Scientists Increase Data Speed With Tiny 3D-Printed Lens
(Inside Science) -- Eyeglasses harness a concept called refraction to focus light into a clearer image that your eyes and brain receive. The amount that the lens bends the light is known as the refractive index, and standard lenses have only one such designation. But now engineers have created a first-of-its-kind, 3D-printed lens with a varying refractive index.
“If you can control this property, you can make lenses that do very special things,” said Paul Braun, an engineer at the University of Illinois at Urbana-Champaign.
Braun and his colleagues used a process similar to 3D printing to fabricate the new lens. The researchers point a hyper-focused laser at a liquid polymer that is suspended within a porous, transparent silicon structure. The lens scaffolding, Braun said, "is a material that, if you zoomed in a million times, looks like a sponge."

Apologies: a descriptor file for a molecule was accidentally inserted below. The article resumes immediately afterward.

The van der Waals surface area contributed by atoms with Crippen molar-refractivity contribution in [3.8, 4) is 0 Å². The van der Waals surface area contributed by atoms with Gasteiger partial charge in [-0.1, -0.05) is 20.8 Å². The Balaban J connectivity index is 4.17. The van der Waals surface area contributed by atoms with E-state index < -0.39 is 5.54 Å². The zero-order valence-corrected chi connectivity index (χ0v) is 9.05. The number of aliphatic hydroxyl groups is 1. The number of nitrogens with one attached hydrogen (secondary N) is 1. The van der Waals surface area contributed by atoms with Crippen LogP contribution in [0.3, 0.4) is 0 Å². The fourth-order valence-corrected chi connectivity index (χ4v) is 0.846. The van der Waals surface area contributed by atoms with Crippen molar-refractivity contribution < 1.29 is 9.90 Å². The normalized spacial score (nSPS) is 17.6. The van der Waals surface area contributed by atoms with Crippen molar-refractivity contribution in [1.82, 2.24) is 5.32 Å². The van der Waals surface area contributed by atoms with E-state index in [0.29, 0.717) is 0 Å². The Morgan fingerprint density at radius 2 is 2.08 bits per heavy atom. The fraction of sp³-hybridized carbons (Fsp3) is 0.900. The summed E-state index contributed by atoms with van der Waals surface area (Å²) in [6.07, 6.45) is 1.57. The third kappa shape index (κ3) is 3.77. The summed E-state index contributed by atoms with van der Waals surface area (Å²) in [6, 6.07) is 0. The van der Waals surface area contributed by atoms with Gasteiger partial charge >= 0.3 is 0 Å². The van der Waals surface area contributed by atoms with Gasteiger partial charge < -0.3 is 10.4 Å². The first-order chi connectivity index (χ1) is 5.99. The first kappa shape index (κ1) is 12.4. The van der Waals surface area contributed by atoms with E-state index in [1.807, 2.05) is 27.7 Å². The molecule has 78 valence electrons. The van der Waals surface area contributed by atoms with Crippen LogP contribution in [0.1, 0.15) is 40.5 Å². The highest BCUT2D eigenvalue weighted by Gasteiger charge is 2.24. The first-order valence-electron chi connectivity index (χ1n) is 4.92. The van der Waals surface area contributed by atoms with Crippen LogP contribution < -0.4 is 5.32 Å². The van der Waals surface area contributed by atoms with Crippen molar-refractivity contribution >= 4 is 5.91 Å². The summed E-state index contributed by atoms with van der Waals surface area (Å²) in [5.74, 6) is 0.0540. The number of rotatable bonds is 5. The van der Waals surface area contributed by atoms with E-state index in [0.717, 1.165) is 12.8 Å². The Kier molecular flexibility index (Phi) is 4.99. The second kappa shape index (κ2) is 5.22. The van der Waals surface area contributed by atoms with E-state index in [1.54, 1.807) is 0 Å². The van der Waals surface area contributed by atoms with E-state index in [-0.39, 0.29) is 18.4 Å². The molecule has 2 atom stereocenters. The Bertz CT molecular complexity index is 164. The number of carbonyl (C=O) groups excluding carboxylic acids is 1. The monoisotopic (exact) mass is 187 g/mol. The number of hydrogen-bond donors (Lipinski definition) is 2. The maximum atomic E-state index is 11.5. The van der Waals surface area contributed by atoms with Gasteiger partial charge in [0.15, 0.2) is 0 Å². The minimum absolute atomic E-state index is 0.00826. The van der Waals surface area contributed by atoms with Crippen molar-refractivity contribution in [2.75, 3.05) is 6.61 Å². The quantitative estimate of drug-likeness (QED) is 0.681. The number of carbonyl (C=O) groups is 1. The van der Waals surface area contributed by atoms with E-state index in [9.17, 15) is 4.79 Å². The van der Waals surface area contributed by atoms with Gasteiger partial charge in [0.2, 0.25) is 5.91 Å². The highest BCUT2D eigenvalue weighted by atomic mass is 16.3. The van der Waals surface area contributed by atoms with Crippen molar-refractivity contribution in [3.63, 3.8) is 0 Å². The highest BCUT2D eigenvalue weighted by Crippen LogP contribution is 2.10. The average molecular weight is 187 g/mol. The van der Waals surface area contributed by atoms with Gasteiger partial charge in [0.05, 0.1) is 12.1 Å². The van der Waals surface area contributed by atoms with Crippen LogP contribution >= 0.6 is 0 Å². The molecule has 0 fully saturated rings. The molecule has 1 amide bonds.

As the laser sweeps over the polymer-filled scaffolding, it makes the liquid increasingly solid. The researchers can manipulate how much of the polymer becomes solid by changing the intensity of the laser, Braun said.
After the engineers drain off excess liquid, they are left with a lens comprised of some areas that contain more polymer than others, suspended within the transparent "sponge." Because the individual polymer-filled holes and the superthin scaffolding are so much smaller than the wavelength of light, Braun said, that light interacts with them as an average. It bends more strongly in regions containing more polymer, he explained.
The finished lens is just a bit smaller than the width of a human hair and could improve how computers transfer data. Instead of using metal wires to connect components of a computer chip, signals could be transmitted using light reflected by these lenses. According to Braun, the new lenses could transmit light signals in 3D when paired with tiny structures that guide light waves between them. Since the speed of light is faster than the speed of electrons, a computer using the lenses may be able to move data at much quicker rates.
This research was published in December in the journal Light: Science and Applications.